Travel Films

The Film “Outsourced” Portrays Culture Shock in a Funny and Realistic Way

I watched Outsourced last night with a friend and thought it offered an accurate portrayal of India, as seen through the eyes of an American expat.

For a plot synopsis, check out the trailer (below).

Like the film’s title suggests, a major part of the film addresses the trend of outsourcing American jobs to developing countries (where the cost of labor is a quarter of what it is the US).  While this practice is great for business, it’s bad for job creation and the clip below illustrates this.

In the scene, an American caller is angry that he’s called to order a statue of an American eagle from an American company, only to have his call rerouted to India.

But what I enjoyed most were the scenes that focused on the cultural misunderstandings between the American business man (Todd, or “Mr. Toad” as the Indians call him) and his staff of Indian customer service representatives.

The funniest dialog occurred when a culturally-ignorant Todd tries to educate his staff on American customs and unwittingly insults them in the process.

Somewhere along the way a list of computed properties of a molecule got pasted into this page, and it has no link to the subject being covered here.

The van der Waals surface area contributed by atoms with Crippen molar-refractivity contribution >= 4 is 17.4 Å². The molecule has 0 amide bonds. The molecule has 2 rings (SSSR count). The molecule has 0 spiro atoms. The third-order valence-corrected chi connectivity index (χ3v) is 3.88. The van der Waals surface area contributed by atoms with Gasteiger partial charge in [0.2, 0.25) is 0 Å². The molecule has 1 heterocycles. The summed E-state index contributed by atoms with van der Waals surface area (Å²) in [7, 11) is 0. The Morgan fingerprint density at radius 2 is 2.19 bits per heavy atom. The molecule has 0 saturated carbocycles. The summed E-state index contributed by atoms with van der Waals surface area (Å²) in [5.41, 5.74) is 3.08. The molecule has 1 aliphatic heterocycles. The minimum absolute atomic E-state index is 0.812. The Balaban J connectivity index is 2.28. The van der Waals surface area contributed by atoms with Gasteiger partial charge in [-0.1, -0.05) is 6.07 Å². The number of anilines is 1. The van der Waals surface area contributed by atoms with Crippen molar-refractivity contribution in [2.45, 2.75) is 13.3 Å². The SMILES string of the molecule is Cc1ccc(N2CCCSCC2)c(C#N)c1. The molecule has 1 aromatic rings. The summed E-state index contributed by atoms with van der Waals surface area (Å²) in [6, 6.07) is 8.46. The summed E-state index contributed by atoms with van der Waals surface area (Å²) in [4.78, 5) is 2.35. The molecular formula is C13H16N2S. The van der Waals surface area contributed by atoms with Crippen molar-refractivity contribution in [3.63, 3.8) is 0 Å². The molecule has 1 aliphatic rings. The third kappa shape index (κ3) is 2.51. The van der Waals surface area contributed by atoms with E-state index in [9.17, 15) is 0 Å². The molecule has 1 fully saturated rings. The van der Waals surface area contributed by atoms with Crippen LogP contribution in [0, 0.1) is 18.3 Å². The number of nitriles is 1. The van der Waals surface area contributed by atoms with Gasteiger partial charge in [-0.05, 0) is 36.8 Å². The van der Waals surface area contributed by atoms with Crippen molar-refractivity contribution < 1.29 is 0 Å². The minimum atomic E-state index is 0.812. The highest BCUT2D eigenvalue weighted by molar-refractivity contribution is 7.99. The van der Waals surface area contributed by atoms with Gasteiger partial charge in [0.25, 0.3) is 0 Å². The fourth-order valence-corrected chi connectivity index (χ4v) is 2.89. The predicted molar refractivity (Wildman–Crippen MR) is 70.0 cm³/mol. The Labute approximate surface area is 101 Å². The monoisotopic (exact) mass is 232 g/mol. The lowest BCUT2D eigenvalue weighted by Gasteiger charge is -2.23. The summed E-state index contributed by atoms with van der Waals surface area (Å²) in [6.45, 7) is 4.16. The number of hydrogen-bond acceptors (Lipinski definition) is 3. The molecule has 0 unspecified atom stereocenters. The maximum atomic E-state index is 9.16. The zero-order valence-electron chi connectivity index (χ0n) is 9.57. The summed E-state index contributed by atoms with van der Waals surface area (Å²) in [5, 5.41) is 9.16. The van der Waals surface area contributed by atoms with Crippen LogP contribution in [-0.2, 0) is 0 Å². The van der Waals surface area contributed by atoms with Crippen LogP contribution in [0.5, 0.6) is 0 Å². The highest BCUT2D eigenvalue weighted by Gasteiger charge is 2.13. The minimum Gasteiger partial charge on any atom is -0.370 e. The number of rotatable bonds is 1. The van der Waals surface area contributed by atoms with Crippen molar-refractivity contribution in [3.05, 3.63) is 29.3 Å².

Pros:  As someone who’s visited India and experienced the bewilderment and frustration of culture shock first-hand, I enjoyed watching Todd fight with taxi drivers and field questions about his marital status.  I loved the scene where he encounters a squat toilet for the first time (no toilet paper!).  My favorite line:  “I was resisting India.  Once I gave in, I did much better.”   

Cons:  I don’t want to spoil the film for anyone who hasn’t seen it, but I thought the scenes involving kama sutra reinforced an Indian stereotype and were unrealistic and moreover, unnecessary.  I also could have done without the last minute of the film (the phone call Todd receives at the end felt like a forced effort on the part of the director to give the film a happy, RomCom ending).

Verdict:  It’s not the best film about India (I preferred Slumdog Millionaire), but it’s thought-provoking and provides a fairly realistic portrayal of Indian culture and the culture shock felt by many first-time visitors there.  I recommend it for anyone planning a trip to India.

Have you seen Outsourced?  What did you think?

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